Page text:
The first of a planned new generation of nuclear power plants in the UK has been given approval.
Energy Secretary Ed Davey told MPs in the Commons that he was granting planning consent for French energy giant EDF to construct Hinkley Point C in Somerset.
The proposed £14bn power plant would be capable of powering five million homes.
Mr Davey said the project was “of crucial national importance” but environmental groups reacted angrily.
The building of Hinkley Point C is expected to pave the way for a fleet of new plants across the UK.
It is estimated the project will create between 20,000 and 25,000 jobs during construction and 900 permanent jobs once in operation.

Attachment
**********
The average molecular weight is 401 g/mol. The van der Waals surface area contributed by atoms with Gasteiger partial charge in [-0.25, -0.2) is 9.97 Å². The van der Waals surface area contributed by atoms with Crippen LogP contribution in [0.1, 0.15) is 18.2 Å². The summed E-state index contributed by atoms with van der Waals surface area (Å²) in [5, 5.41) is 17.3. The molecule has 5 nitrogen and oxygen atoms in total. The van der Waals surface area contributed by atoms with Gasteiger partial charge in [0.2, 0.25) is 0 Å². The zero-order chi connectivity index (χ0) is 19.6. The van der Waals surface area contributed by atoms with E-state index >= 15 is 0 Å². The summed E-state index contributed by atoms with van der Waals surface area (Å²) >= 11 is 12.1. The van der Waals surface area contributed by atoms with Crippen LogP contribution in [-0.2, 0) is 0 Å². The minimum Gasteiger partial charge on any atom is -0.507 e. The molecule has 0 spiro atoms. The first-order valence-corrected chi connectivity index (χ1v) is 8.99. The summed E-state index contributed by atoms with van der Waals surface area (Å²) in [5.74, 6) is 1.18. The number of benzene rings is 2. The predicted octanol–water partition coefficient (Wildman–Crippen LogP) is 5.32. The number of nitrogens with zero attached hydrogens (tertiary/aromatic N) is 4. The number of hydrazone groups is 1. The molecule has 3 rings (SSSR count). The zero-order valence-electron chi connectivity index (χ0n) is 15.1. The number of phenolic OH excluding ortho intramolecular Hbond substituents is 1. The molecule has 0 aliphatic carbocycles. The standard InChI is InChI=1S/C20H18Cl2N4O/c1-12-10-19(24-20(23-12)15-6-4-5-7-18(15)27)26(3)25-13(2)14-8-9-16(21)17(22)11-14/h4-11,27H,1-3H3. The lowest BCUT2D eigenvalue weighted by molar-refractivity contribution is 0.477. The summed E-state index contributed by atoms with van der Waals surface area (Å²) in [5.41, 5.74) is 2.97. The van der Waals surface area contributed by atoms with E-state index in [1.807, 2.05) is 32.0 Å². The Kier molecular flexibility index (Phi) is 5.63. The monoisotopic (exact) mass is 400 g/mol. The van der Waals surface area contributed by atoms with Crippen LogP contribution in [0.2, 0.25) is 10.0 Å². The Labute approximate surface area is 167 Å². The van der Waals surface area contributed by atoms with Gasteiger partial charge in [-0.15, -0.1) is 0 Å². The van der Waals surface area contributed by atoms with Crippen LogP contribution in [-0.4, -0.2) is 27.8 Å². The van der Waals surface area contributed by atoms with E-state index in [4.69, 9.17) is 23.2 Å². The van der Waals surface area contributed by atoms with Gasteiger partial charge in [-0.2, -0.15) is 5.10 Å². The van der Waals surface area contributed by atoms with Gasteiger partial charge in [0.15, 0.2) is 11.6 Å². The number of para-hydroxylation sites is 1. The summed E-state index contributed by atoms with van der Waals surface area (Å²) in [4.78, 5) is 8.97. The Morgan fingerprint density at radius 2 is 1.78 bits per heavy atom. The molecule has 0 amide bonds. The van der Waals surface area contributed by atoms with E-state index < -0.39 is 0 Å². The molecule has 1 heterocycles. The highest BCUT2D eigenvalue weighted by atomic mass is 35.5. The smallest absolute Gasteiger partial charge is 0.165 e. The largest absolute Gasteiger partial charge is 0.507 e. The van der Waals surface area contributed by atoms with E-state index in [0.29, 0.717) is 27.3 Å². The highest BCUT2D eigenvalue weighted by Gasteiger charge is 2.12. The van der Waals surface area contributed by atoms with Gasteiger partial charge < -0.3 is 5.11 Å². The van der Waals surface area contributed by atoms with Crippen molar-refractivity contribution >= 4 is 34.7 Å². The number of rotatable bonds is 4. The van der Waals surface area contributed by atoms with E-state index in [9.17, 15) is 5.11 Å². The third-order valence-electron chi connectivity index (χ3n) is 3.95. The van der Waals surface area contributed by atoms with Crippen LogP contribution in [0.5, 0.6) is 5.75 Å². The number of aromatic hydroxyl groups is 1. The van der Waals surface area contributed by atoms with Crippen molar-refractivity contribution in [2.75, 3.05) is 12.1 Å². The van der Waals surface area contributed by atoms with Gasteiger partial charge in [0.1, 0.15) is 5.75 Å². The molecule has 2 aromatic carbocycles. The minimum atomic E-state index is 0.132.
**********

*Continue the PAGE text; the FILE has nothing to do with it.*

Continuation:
BBC industry correspondent John Moylan said the power plant would cost more than the London 2012 Olympics.
Mr Davey told the Commons: “The planning decision to give consent to Hinkley Point follows a rigorous examination from the Planning Inspectorate, and detailed analysis within my department.
“This planned project adds to a number of new energy projects consented since May 2010, including wind farms and biomass and gas-fired power stations.
“It will benefit the local economy, through direct employment, the supply chain and the use of local services.”
The news is a boost to the nuclear industry following a series of setbacks in plans to construct a new fleet of reactors in the UK, which ministers say are needed to cut carbon and keep the lights on.